Systems, Methodologies & Textbooks
The system is broken. It is a familiar cry as people point to unreached goals and failing grades as the reason for blaming the system. The problem is, for those pointing the finger, is that there is only one system that can be used. Teachers teach and students learn. It is the same way in every country around the world and it has been this way since the beginning of time.
The system can’t be changed and if you try it then you are simply putting the cart before the horse. The system is not what is broken. What is broken are those who try to manage it according to their own ideas, goals and desires. The purpose of education is replaced by political or personal gain.
It isn’t that there isn’t enough money to pay for the educational needs. As an example the American military budget hits this year in the 600 billion dollar range. Even if you only subtracted 15 billion, that would be enough to cover the financial problems burdening the educational system of America and still not hurt the defense of that country.
There are other influences, on a lesser scale, that contribute to the weakening of the system and it all has to do with the adults in charge of, employed by or provide services to the educational system. The system works if it is allowed to work.
As for methodology, everyone in the world is looking for that perfect method that will bring the perfect results. There isn’t one (that has been created by humans). If one has been a teacher for any length of time, they would know that all students do not learn the exact same way. There is no set way for a person to learn.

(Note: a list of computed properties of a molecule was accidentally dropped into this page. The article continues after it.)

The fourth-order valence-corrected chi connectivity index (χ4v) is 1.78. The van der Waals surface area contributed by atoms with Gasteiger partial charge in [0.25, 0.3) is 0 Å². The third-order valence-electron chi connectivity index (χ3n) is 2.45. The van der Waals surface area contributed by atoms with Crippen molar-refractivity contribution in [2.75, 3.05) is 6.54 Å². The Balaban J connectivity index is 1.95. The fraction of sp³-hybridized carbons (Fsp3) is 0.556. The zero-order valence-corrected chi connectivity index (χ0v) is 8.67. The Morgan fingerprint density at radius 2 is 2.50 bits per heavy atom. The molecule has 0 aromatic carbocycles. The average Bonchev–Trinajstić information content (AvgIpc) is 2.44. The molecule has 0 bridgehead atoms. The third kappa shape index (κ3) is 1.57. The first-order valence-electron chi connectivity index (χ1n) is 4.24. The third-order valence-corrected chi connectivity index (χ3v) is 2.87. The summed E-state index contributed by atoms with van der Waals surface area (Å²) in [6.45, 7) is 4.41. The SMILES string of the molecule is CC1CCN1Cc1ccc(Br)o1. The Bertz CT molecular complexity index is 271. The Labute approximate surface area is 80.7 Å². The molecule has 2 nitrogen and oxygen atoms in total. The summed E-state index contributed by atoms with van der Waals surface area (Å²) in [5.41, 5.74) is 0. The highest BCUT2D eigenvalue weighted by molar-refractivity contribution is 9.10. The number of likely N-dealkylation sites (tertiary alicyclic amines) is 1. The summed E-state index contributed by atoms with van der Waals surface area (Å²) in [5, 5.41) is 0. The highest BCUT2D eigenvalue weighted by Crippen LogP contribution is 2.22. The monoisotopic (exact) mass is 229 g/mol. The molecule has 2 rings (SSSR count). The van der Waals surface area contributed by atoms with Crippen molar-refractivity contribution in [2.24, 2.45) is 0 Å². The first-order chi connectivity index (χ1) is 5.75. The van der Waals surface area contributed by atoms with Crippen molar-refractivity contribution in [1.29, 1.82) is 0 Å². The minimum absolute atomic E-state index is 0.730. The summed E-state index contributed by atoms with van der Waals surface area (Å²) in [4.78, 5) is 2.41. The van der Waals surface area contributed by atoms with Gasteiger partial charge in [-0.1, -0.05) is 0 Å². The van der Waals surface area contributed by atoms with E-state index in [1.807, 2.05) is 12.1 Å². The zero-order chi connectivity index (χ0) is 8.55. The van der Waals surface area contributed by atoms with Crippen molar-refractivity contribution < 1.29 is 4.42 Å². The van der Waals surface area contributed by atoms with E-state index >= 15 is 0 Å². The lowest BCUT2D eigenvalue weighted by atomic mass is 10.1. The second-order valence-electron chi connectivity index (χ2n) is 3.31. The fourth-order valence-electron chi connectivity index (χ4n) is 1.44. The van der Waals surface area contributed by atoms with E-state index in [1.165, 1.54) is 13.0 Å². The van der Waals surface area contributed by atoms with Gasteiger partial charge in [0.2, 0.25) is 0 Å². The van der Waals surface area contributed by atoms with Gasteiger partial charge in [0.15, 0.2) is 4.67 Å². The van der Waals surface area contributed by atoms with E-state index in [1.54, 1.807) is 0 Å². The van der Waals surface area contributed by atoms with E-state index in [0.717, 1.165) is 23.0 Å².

Like everything else, methodology is subjective and what works for one teacher may not work for another. Thus a teacher needs to find the methodology that best fits them and their personality. Plus they need to be open-minded or flexible enough to alter their style and methods to fit the needs of their students. They should not let others force them into methods unfamiliar or do not work.
The world is inundated with cutely named programs like Head Start, No Child Left Behind or what is being implemented now, S.T.E.A.M. but these only offer the illusion that something is being done in education. The current crisis is evidence that cute programs do not work and only seek to mollify the parents into thinking something is being done to educate their children.
In sports, when teams start to lose the coach usually goes ‘back to the basics’ to get the job done. He doesn’t usually switch to a new, cute strategy because the players can’t handle it. The same goes for education. Methodology should ‘get back to the basics’ first and teach students what they need to know whereby providing them with a good foundation to build their learning upon.
Then there are the textbooks. These works are not exhaustive nor contain as much information as one would like. They can’t because topics are just too broad for a textbook to do it justice. Parents and teachers should realize that a textbook is merely a jumping off spot, a place to get started when learning about different subjects.
There is no law or force stopping a parent from buying other books to enhance their child’s education. Parents should be encouraged to aid their children in learning and in helping with independent study because a teacher cannot be with a student 24 hours 7 days a week.
If the teacher is good, then they will provide the student with the correct tools to use in their own time as a student’s progress can only be done if the student knows how to study and learn on their own. Their hands can’t be held every step of the way.
One final word, Korea should focus on educating their children and not copying from western nations. Those nations have failed their students and Korea should not follow like a lemming. They should take the better path.